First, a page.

U.S. LNG exporters face headwinds due to trade war with China

Scott DiSavino  Business News  reuters.com  May 16, 2019 / 1:33 PM / Updated 20 hours ago 

The U.S. trade war with China has dozens of developers of liquefied natural gas export terminals scrambling to find other buyers, now that the fastest-growing market for the fuel is out of reach.

U.S. shipments of LNG to China hit a record in 2017 but have already dropped to next-to-nothing so far in 2019. Then on Monday, China said it would raise tariffs on U.S. LNG imports to 25% on June 1 from the current rate of 10%, retaliating against Washington’s increase in tariffs on $200 billion of Chinese goods last week.

The tariffs are discouraging Chinese customers from signing long-term deals with U.S. suppliers, analysts warned, which has made banks and investors less willing to finance projects under development. Natural gas use is growing fast among power generators worldwide as countries like China seek to wean themselves off dirtier coal, although gas is still a small part of the overall fuel mix.

World demand for natural gas is expected to grow from 340 billion cubic feet per day (bcfd) in 2015 to 485 bcfd by 2040, according to the U.S. Energy Information Administration (EIA), with China accounting for more than a quarter of that growth.

Six U.S. LNG projects have units currently under construction. More than two dozen others are still seeking customers to satisfy potential investors before they can break ground. These projects are less likely to come to fruition if tariffs remain in place for an extended period.

Chinese buyers have started signing deals with other suppliers. This complicates the search for customers for U.S. developers hoping to build the next generation of LNG export plants.

“There will be a reluctance to (Chinese gas users) signing new deals with U.S. projects as long as this trade war persists,” said Sindre Knutsson, senior analyst at Rystad Energy’s gas markets team.

Major U.S. suppliers disagreed. They said low U.S. gas prices will attract enough customers to justify funding new export projects, regardless of what China does.

“The very low cost of American LNG will create its own demand,” said Charif Souki, chairman of Tellurian Inc, which expects to make a final decision in coming months to build its Driftwood LNG export project in Louisiana.

Most LNG projects are financed through long-term contracts signed well before construction begins. Rystad, a Norway-based independent energy research consultancy, expects China to be one of the biggest sponsors of new LNG projects in coming years.

Rystad forecasts Chinese LNG demand will reach 95 million tonnes per annum (MTPA) in 2025, up from 53 MTPA in 2018, which would make it the world’s biggest LNG importer, overtaking Japan.

U.S. LNG exports are expected to nearly quadruple to 86 MTPA by 2025, equivalent to about 11.4 bcfd of natural gas, according to EIA projections. That is enough for about 55 million U.S. homes every day.

Before the U.S.-China trade war ignited in July 2018, China was the third biggest buyer of U.S. LNG. This year, China is not even in the top 15, with only two U.S. shipments reaching the country.

“Chinese investment in U.S. LNG export projects will remain at a standstill, in our view, with Chinese offtakers likely waiting on a trade deal before signing any deals with U.S. counterparties,” analysts at Barclays said.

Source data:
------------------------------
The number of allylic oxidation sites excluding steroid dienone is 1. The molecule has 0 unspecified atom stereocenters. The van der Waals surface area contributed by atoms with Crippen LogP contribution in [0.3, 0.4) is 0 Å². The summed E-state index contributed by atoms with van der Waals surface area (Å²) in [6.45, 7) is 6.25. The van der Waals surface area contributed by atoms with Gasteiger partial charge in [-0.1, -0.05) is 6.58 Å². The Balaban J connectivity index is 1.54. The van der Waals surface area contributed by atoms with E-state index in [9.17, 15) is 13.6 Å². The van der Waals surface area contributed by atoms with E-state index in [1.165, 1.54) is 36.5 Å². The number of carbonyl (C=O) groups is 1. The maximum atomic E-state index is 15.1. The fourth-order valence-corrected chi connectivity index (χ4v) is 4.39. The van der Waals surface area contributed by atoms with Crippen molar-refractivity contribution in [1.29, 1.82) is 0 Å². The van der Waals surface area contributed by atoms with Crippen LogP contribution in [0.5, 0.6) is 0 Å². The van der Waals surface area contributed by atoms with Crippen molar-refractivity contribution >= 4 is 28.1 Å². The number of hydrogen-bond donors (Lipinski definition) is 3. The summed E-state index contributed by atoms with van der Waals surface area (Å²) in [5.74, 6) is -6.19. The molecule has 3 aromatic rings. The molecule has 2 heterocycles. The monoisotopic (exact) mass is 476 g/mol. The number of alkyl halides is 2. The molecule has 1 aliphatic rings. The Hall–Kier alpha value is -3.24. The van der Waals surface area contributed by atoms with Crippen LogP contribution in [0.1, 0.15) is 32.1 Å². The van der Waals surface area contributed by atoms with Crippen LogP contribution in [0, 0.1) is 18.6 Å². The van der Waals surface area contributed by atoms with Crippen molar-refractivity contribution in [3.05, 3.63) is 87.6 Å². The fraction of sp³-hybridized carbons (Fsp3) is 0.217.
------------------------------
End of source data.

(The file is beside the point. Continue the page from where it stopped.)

They noted that China National Petroleum Corp (CNPC) and China National Offshore Oil Corp’s (CNOOC) recent deal for an equity stake in Russia’s Arctic LNG 2 project signals China could look elsewhere for long-term supply until trade tensions thaw.

Jack Fusco, chief executive officer at Cheniere Energy Inc, however, told analysts last week that while the tariffs add some costs to Chinese customers, they are not expected to have a material impact on the company “either today or going forward.”

Fusco said trade tensions were not having an impact on the company’s plan in coming months to make a final investment decision to build a sixth liquefaction train at its Sabine Pass LNG export plant in Louisiana, one of two it operates in the United States.

Analysts, however, said Cheniere was likely waiting for the resolution of the trade dispute before completing a 20-year deal to sell LNG to China Petroleum & Chemical Corp, known as Sinopec.

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I would like to think that our "current unpleasantness" with China won't last long, but I'm not sure that's a good assumption.  China has been an unfair trading partner for so many years that turning that around won't be quick or easy.  I work in a field where the US Government is (finally) making efforts to stem the flow of US-funded technology and IP to China.  Currently, the Chinese scoop up US-developed technology so they can manufacture goods based on US IP and sell the products to ... you guessed it, US (and you can read that as United States or "us" as in US consumers).  I am generally inclined to oppose tariffs.  But, the situation with China is quite alarming.

The trade war impact on LNG will hit my personal pocketbook, but I'm willing to support the US government in trying to do something about China's trade practices.  Thursday or Friday, I heard an interview with Sen. John Kennedy on cable news about the China situation.  I agree with his position.  I do worry about the impact on US farmers - a much larger impact than on me as a royalty owner in the Haynesville Shale. But the China practices must be addressed.

Steve P, did you ever take any history or economics courses at LSU? Do you know about the trade war of the 1920s and the imposed tariffs, post WWI, which led up to the Stock Market Crash of 1929 and the subsequent Great Depression?  

The cause is just.  The strategy is childish.


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